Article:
If you want to spend way more than you need to, get the EVGA. However, I would strongly recommend the i7 920 and the ASUS P5T. The ECS motherboard is not that great, the EVGA is too much, but the ASUS is right where you get the best deals. If you want to spend money, buy a Solid State hard drive for your OS and programs--that will give you much more performance for what you are spending.

    Also--are you planning on overclocking?
     
  15. zuXi

    zuXi New Member

    Messages:
    11
    Did you mean the P55 ? Cause i dont see a P5T.
    I see, P55, X58 and X48.

    This mobo is half the price of the EVGA, still a X58.
    http://www.newegg.com/Product/Product.aspx?Item=N82E16813131386

    I have never OC before, i had thought about it with
    my current ASUS G2, but the 8600GT idles at a temp
    of 72'C already.

    If i knew the cons of OC i could give you an answer.
    More power consumption, requires better cooling ?

    Edit - Also, never heard of Solid state hard drives
    before. Theyre more expensive than internal HDs
     
    Last edited: Dec 10, 2009
  16. linkin

    linkin VIP Member

    Messages:
    13,521
    Have fun with your build! I'm glad to see people taking a look at that thread i made :)

    Problems with OCing:

    Can be finicky, you must get everything stable
    Some games are not good with overclocked hardware (Far Cry 2 gets the jitters, other games too)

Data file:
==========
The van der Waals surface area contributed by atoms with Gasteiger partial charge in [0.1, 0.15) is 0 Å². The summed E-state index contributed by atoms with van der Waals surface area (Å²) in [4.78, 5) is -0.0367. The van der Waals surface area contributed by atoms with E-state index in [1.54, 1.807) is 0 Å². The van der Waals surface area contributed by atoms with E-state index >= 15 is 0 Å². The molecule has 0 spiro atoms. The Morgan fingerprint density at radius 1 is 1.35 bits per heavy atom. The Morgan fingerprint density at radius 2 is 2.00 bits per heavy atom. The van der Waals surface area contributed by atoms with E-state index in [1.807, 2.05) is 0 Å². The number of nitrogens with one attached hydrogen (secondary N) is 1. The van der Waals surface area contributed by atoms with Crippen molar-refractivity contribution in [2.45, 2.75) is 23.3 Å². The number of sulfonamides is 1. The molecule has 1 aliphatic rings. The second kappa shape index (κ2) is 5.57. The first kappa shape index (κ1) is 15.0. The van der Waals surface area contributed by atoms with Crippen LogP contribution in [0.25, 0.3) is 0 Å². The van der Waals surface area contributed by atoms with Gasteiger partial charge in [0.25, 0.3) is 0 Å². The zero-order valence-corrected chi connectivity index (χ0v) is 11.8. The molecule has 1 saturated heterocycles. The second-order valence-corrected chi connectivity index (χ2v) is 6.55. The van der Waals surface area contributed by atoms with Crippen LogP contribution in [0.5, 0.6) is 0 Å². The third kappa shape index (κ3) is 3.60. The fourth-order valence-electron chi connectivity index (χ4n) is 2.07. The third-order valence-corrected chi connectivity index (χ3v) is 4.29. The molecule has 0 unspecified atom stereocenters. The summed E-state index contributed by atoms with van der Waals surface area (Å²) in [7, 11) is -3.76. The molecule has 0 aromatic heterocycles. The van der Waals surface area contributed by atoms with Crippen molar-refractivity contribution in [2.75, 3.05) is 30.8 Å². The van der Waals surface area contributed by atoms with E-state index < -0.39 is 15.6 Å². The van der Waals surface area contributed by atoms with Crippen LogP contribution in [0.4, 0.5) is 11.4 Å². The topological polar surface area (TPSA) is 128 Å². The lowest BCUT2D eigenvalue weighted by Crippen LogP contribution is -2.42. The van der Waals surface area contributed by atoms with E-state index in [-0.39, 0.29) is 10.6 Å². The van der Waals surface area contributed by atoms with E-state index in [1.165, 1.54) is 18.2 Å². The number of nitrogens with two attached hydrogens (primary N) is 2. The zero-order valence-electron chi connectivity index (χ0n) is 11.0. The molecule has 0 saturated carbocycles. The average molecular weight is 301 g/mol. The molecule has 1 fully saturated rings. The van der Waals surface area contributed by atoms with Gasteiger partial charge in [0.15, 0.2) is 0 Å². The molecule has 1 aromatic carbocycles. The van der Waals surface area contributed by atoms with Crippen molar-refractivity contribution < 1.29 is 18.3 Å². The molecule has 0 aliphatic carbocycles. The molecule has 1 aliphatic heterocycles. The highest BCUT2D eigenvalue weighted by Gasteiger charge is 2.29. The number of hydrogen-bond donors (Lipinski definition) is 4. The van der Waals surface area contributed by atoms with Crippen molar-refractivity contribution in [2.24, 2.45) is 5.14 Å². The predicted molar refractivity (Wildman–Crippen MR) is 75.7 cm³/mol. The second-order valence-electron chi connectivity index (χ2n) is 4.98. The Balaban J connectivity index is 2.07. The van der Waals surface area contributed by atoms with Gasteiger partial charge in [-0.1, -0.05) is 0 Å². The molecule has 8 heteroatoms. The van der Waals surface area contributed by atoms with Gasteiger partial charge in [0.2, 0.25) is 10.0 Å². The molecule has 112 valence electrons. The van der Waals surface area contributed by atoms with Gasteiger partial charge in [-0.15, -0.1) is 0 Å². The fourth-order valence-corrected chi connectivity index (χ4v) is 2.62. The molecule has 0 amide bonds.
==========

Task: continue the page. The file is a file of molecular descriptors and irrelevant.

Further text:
Increased power usage

    Generally the good points of OCing outweigh the bad ones.
     
  17. zuXi

    zuXi New Member

    Messages:
    11
    Thanks for the input.
    Im having a lot of difficulty making a build. I look at
    two items basically identical except one is slightly
    more expensive and had some other one spec difference.
    Then i wonder, is the 30bucks worth it ?

    Such as :
    PCI Express 2.0 x16: 4 (@ x16/x8/x4/x8)
    PCI Express 2.0 x16: 2

    No idea what that is, or what difference it makes for 30bucks.
     
  18. FATALiiTYz

    FATALiiTYz New Member

    Messages:
    600
    Nahh, its not really worth it. I'd also stick to the Asus board that Jet recommended:D
     
  19. zuXi

    zuXi New Member

    Messages:
    11
    Unfortunately i cant find that mobo "P5T".. I chose the
    ASUS P6T http://www.newegg.ca/Product/Product.aspx?Item=N82E16813131365
    Is it better than the P5T ? Considering i have to use the
    canadian site, in some categories i have less choices.

    Whats a good computer case ?
     
  20. Jet

    Jet VIP Member

    Messages:
    6,228
    Ha! Sorry, I typed P5T and meant P6T! That board or the one I linked earlier will do fine.

    Overclocking is generally safe, but you can make stuff break if you don't do it right. If you're overclocking, you'll need a decent motherboard (ie, the P6T or many others) and proper cooling for your processor. However, it will be nice down the road to have the extra performance--my i7 runs at 2.66Ghz stock, and right now it's at 4.1Ghz--all with the i7 920, the ASRock X58 Extreme, and 6GB of DDR3 1600.

    Solid states are more expensive because they're newer technology. Basically, you buy a smaller SSD (say, 64-120GB) for your Windows installation and programs, and then put the rest of your info on another regular hard drive (ie, the 1TB I linked earlier). The solid state drives are much quicker when doing things like opening programs, booting into windows, etc--the random access times are <.1ms while normal hard drives are usually 8ms-14ms.